Michael Anderegg: Any further questions?
Questioner 6: For those in the audience like myself who are a little bit like myself too short sighted to see a 100 years down the line, could you gentlemen take a couple of minutes and relate what your most important message is for people today? Especially attending writers' conferences, I know you [probably] go out of your way to do things like this. What do you want people to leave a writers conference knowing?
James Merrill: Well, when I listen to Richard talk, I feel that I'm in the position of many people in the audience that the vastity and the immediacy of his views of the past of the past writers with whom he hosts his dialogues is a wonderful example to have to have this, and I think for all of us it is to some degree a present affair, but at a less conscious level in our heads, and probably in yours when you're writing, but to be able to lift it into conscious and articulation and to see that this is possible, I mean, that is what I would be, would've been thrilled by and still am, if I'd been an undergraduate or a graduate student, whether in the middle of the country or in one of the urban centers.
Richard Howard: Your question about what we, the message we want. I have to just ignore James' compliments. There's no way to deal with that.
James Merrill: That's how I feel with you.
Richard Howard: No way to deal with that. The question about wanting to leave you with a quick disposable tissue.
James Merrill: A tissue of lies.
Richard Howard: A salad of illusions. There's one thing I make my living as a translator and I, there's a wonderful phrase that Goethe says about what translation is that really applies very nicely to writing itself, in a way, and it has to do with that nature culture opposition that I brushed over just now in that Goethe says one hopes to make, to put what was inside outside. And I think most of the time we spend bringing what was outside in, that's how we live. But as writers certainly as translators, and occasionally as writers we are able to make what was inside outside and I would like that to be the sense of my undertaking.
Michael Anderegg: Any further questions? We'll take a couple more.
Questioner 7: I wonder if you'd like to respond the statement that Europeans tend to think in terms of time, whereas Americans think in terms of space, geographical space.
James Merrill: Well maybe it's my readings, in Europeans like Proust that has made me extremely conscious of time and time is almost a space-time in his sense. No, I can't respond to that distinction.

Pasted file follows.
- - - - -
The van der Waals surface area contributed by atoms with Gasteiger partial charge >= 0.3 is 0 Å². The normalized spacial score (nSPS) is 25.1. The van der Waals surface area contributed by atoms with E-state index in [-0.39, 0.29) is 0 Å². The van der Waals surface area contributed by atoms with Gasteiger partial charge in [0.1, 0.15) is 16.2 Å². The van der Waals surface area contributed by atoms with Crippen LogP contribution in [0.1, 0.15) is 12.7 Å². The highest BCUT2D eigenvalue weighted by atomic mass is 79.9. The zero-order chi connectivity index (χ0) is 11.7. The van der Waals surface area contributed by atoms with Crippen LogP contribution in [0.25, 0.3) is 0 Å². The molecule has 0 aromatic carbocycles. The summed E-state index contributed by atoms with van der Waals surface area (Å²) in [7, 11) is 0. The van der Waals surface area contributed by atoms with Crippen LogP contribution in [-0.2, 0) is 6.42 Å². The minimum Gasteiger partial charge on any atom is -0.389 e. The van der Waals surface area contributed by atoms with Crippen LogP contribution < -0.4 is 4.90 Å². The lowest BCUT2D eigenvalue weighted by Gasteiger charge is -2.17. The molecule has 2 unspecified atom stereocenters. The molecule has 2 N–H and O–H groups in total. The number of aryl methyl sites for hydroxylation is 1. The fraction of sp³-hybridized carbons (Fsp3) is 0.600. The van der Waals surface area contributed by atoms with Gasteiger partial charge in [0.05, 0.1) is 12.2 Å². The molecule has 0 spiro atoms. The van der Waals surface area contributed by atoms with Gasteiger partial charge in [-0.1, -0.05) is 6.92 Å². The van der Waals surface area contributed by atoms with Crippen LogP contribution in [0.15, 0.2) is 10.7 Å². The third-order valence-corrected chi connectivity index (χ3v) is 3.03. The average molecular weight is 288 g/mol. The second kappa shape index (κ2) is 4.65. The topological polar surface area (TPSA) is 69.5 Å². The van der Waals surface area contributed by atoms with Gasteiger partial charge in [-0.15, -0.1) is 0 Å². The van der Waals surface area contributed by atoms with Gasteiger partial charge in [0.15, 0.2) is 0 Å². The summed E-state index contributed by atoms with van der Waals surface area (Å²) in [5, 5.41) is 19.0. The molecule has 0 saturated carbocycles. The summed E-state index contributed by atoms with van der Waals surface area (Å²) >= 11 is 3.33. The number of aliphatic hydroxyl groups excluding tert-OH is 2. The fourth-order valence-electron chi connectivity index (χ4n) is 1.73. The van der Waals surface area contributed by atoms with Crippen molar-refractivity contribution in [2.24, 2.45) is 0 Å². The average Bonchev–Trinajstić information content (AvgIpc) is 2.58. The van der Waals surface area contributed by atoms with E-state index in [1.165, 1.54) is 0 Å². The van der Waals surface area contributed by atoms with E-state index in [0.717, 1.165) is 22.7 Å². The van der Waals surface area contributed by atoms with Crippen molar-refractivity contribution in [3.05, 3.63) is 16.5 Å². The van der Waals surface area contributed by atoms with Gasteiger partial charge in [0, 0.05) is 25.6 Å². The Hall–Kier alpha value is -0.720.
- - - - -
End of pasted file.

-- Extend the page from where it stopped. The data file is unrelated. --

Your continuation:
Richard Howard: Responding to space or which becomes responding to place in America has been a matter of some visionary difficulty because we have such thinness of reference. Miss Stein's famous remark, which I think you could all hear coming as speak, is the celebrated one about "there is no there there." And I think that is one that Americans have struggled with fruitfully. I mean it is a valuable struggle the sense that we inhabit, as T.S. Eliot said in his essay on Henry James, that, like Turganev, we live in large flat country where not much as happened and out of it James and Turgenev made a great deal. And I think Turgenev might be an example on the other side of a European writer who responds more to space than to time, and it's because he's a Russian writer. And I'm not sure that that remark doesn't have to be qualified very intensely by a lot of exceptions on both sides.
James Merrill: And by considerations of regionalism, which is always, more a conscious decision, I think, for a writer than a matter of accident.
[break in tape]
Questioner 8: ....that is valid and then I would like Mr. Howard's comments on the workshop and why it sort of ran the way it ran.
James Merrill: Well, I think that any area, I mean you uh, any area is a valid arena. I have never stopped being surprised at how much life resembled schools I went to that there were people who took all the public roles and private roles in a school situation that one sees now writ large in national and international affairs. What?
Richard Howard: Oh, he's trying to prepare me to answer.
James Merrill: So that to be the sage or the poet of one's community is both valuable to the person who takes that role and valuable to the community. Maybe, I don't know. I myself wanted to be read in New York, as well as North Dakota.
Richard Howard: I think you uh, cheapen the possibilities of your work by saying you don't care what people think about your work in New York. I think you also patronize your community by saying that. Patronize it in the bad sense. I think that you demean your fellows by saying that you write only for them and that you do not care what people think about it outside this region. But and I suspect by your remarks and the tone in which they were delivered that you are much more concerned about the fate of this book than you are about what happened in the workshop, yesterday. Now yesterday was not a workshop. Yesterday was an exhibition for 300 people and, as such, could not be conducted the way a workshop is conducted and we had no intention of doing so. It is quite true you say, as if James confessed to you, that he had not seen the poems for two weeks. Do you think that those twenty-five poems would take more than two minutes to read? For an experienced reader? Well you're mistaken. There was absolutely nothing about those poems that required two weeks preparation or study. I was, I had read them two weeks before, it's quite true and I was prepared to talk about them in detail, but I felt that that would not be a valuable thing to do for 300 people that is a value with the poet preferably one to one.